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GaInNAs-based Hellish-vertical cavity semiconductor optical amplifier for 1.3 μm operation.

Chaqmaqchee FA, Mazzucato S, Oduncuoglu M, Balkan N, Sun Y, Gunes M, Hugues M, Hopkinson M - Nanoscale Res Lett (2011)

Bottom Line: It was characterised through I-V, L-V and by spectral photoluminescence, electroluminescence and electro-photoluminescence as a function of temperature and applied bias.Cavity resonance and gain peak curves have been calculated at different temperatures.Good agreement between experimental and theoretical results has been obtained.

View Article: PubMed Central - HTML - PubMed

Affiliation: School of Computer Science and Electronic Engineering, University of Essex, Colchester CO4 3SQ, UK. faicha@essex.ac.uk.

ABSTRACT
Hot electron light emission and lasing in semiconductor heterostructure (Hellish) devices are surface emitters the operation of which is based on the longitudinal injection of electrons and holes in the active region. These devices can be designed to be used as vertical cavity surface emitting laser or, as in this study, as a vertical cavity semiconductor optical amplifier (VCSOA). This study investigates the prospects for a Hellish VCSOA based on GaInNAs/GaAs material for operation in the 1.3-μm wavelength range. Hellish VCSOAs have increased functionality, and use undoped distributed Bragg reflectors; and this coupled with direct injection into the active region is expected to yield improvements in the gain and bandwidth. The design of the Hellish VCSOA is based on the transfer matrix method and the optical field distribution within the structure, where the determination of the position of quantum wells is crucial. A full assessment of Hellish VCSOAs has been performed in a device with eleven layers of Ga0.35In0.65N0.02As0.08/GaAs quantum wells (QWs) in the active region. It was characterised through I-V, L-V and by spectral photoluminescence, electroluminescence and electro-photoluminescence as a function of temperature and applied bias. Cavity resonance and gain peak curves have been calculated at different temperatures. Good agreement between experimental and theoretical results has been obtained.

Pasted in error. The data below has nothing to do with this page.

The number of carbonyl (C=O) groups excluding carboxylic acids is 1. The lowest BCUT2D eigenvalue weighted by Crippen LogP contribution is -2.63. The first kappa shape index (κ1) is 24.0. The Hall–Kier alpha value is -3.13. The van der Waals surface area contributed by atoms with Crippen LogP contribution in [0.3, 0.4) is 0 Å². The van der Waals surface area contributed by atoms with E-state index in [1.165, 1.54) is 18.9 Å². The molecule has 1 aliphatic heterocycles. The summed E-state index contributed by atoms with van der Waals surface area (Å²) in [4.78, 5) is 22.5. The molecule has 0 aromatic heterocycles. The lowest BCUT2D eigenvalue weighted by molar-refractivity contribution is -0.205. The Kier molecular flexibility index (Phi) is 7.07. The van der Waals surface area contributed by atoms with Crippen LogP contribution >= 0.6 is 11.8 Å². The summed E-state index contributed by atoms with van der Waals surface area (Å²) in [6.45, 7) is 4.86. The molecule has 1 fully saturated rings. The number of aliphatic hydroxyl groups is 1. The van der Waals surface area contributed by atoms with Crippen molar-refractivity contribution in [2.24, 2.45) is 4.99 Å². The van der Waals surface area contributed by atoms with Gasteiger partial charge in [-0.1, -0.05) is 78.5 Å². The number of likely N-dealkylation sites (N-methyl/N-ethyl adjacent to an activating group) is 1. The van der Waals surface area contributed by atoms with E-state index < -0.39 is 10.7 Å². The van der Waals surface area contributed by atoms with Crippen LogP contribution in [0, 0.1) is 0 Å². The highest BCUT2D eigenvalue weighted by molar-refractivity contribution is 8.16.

No MeSH data available.


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I-V characteristics of simple bar Hellish-VCSOA at 77 and 300 K .
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Figure 2: I-V characteristics of simple bar Hellish-VCSOA at 77 and 300 K .

Mentions: Ohmic contacts are formed by diffusing Au/GeAu/Ni/Au through all the layers and into the substrate, defining a simple bar-shaped sample, with 1-mm contact separation and 4.5-mm width. This is done by annealing the contacts for 60 s at 430°C. Once fabricated, the device is electrically biased with positive voltage pulses 390-ns duration and a 3-ms repetition rate. The duty cycle is small enough to prevent damage by excessive Joule heating. The applied electric field is varied from 0.01 to 1 kV/cm. Figure 2 shows the current-voltage (I-V) characteristics at 77 and 300 K. The sample exhibits ohmic behaviour at electric fields below 600 and 900 V/cm at 77 and 300 K, respectively. The small deviation from ohmic behaviour is an indication of carrier heating [16,17].